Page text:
Stellar classification

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Stars are classified into the following categories from hotest to coolest

(hotest) O B A F G K M (coolest)

The reason for the odd arrangement of letters is historical. When people first started taking spectra of stars, then noticed that stars had very different hydrogen line strengths, and so they classified stars on based on the strength of the hydrogen line from A (strongest) to Q (weakest). Latter it was found that some of the classes were actually duplicates and those classes were removed. It was only much later that it was discovered that the strength of the hydrogen line was connected with the surface temperature of the star.

More recently, the classification was extended into O B A F G K M L T, where L and T are extremely cool stars or brown dwarves.

Class O stars are very hot and very luminous, being strongly blue in colour. Naos (in Puppis) shines with a power close to a million times solar. These stars have prominent ionized and neutral helium lines and only weak hydrogen lines.

B stars are again extremely luminous, Rigel (in Orion) is a prominent B class blue supergiant. Their spectra have neutral helium and moderate hydrogen lines.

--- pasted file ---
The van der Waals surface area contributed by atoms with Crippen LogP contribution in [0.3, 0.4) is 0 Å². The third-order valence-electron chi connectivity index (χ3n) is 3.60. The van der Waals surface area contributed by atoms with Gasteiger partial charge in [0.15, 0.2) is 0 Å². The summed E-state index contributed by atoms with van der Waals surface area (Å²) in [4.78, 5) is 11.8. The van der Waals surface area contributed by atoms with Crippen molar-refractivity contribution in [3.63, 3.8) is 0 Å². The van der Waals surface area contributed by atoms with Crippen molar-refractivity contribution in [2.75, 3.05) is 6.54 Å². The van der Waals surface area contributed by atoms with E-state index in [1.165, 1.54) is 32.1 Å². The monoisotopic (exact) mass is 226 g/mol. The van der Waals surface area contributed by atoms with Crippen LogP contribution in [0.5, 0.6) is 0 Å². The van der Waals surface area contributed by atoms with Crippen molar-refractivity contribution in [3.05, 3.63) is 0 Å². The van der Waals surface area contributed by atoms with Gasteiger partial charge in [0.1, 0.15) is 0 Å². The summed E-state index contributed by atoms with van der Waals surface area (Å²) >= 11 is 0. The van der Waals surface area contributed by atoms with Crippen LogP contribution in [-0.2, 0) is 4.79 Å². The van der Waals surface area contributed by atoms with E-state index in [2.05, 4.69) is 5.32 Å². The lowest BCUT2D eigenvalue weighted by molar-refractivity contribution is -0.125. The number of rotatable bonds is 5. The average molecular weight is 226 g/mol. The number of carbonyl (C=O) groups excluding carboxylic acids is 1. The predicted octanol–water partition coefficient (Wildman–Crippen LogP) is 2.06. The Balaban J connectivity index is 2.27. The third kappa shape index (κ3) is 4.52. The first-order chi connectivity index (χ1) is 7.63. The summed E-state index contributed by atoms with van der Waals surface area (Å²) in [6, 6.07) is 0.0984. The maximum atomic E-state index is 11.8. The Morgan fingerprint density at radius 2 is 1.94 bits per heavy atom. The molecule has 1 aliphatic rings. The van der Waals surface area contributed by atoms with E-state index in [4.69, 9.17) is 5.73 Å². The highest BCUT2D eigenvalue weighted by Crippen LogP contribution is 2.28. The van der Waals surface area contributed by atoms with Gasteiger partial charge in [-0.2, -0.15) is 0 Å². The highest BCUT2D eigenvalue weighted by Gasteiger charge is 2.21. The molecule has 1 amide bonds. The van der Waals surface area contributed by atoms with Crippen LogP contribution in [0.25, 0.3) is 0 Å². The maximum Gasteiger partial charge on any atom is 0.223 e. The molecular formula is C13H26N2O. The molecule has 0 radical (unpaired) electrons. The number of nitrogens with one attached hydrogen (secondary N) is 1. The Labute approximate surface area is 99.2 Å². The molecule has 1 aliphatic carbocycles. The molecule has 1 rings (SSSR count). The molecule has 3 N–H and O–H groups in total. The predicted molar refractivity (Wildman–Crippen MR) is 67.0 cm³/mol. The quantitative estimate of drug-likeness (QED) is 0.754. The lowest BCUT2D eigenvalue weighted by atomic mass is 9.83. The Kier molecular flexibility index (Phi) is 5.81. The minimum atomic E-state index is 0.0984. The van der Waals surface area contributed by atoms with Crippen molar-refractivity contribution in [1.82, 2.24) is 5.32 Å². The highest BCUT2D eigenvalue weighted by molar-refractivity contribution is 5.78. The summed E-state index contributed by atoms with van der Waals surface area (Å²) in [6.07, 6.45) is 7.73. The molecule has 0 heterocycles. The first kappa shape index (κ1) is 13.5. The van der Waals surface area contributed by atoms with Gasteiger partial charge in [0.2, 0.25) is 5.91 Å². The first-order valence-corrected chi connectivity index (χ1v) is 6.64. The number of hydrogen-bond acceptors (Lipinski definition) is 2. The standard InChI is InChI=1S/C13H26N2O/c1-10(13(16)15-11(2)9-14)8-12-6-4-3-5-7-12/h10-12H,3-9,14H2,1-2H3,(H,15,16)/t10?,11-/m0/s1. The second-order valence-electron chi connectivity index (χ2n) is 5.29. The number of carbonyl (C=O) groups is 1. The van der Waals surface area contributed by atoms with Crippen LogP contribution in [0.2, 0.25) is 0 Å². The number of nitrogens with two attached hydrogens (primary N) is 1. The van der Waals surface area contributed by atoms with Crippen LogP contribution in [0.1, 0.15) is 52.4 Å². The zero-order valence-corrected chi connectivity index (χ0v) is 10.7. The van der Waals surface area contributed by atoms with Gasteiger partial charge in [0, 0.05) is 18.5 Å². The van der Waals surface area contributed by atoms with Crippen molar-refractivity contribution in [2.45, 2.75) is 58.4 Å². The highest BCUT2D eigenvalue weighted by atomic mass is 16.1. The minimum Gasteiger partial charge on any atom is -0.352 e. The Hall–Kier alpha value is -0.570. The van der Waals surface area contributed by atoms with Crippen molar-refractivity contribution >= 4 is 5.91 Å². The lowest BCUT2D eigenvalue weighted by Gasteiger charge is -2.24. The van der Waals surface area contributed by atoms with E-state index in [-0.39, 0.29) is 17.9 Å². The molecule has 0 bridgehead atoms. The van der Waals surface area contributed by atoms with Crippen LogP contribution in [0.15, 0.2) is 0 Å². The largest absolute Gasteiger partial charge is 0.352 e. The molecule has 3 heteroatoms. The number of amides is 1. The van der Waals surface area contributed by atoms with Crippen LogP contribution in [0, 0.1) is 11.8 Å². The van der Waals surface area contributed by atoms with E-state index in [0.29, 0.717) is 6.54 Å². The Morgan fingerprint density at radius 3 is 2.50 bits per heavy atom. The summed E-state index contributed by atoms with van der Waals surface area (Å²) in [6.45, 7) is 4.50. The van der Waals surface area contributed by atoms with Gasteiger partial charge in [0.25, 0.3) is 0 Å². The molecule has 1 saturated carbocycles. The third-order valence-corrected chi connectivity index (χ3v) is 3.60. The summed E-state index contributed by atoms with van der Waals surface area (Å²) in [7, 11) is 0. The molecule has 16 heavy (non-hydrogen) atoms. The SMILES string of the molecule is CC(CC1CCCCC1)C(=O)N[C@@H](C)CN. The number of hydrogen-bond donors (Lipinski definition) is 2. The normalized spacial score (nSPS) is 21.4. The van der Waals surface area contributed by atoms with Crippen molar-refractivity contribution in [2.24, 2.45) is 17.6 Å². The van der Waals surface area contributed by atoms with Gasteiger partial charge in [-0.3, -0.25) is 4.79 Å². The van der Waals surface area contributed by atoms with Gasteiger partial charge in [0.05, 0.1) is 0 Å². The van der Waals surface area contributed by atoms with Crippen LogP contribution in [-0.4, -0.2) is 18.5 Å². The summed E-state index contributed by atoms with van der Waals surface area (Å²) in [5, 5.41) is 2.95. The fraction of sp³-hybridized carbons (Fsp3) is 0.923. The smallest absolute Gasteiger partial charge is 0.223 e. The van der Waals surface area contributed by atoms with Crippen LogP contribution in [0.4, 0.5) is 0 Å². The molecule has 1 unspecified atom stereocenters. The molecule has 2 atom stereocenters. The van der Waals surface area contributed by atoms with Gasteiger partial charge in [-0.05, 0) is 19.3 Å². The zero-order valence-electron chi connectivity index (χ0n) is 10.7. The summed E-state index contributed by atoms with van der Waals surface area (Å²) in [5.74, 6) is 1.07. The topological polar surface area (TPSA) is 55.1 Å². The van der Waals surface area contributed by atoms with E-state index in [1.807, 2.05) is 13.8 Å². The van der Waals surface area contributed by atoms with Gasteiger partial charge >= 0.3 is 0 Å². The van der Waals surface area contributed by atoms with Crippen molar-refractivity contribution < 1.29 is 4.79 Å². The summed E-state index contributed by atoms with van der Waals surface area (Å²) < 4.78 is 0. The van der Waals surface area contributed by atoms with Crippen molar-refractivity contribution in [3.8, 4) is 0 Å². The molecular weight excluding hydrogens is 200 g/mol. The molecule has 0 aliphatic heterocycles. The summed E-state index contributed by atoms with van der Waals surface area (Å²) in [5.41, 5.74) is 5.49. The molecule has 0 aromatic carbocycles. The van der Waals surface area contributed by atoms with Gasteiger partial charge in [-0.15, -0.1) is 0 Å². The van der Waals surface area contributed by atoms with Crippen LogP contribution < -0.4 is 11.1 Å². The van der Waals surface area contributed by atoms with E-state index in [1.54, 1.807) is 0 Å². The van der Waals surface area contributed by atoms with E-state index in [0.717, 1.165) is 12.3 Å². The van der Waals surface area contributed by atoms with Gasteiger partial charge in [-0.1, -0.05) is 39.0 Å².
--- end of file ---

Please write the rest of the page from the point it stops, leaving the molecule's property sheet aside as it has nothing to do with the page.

Class A stars are amongst the more common naked eye stars. Deneb in Cygnus is another star of formidable power, while Sirius is also an A class star, but not nearly as powerful. As with all class A stars, they are white. Many white dwarves are also A. They have strong hydrogen lines and also ionized metals.

F stars are still quite powerful but they tend to be main sequence stars, such as Fomalhaut in Pisces Australis. Their spectra is characterized by the weaker hydrogen lines and ionized metals, their colour is white with a slight tinge of yellow.

Class G stars are probably the most well known for the only reason that our sun is of this class. They have even weaker hydrogen lines than F but along with the ionized metals, they have neutral metals.

Class K is slightly cooler than our sun, they're orange stars. Some K stars are giants and supergiants, such as Antares while others like Alpha Centauri B are main sequence stars. They have extremely weak hydrogen lines, if at all, and mostly neutral metals.

Class M is by far the most common class if we go by the number of stars. All our red dwarves go in here and they are plentiful, more than 90% of stars are red dwarves, such as Proxima Centauri. M is also host to most giants and some supergiants such as Arcturus and Betelgeuse, as well as Mira variables. The spectrum of an M star shows lines belonging to molecules, neutral metals but hydrogen is usually absent. Titanium oxide can be strong in M stars.

The new class L are stars that are a very dark red in colour, they are brightest in infra red. Their gas is cool enough to allow metal hydrides and alkali metals to be prominent in the spectrum.

Right at the bottom of the scale is T. These are stars barely big enough to be stars and others that are substellar, being of the brown dwarf variety. They are black, emitting little or no visible light but being strongest in infrared. Their surface temperature is a stark contrast to the fifty thousand degrees or more for O stars, being a cool 700 degrees celcius. Complex molecules can form, evidenced by the strong methane lines in their spectra.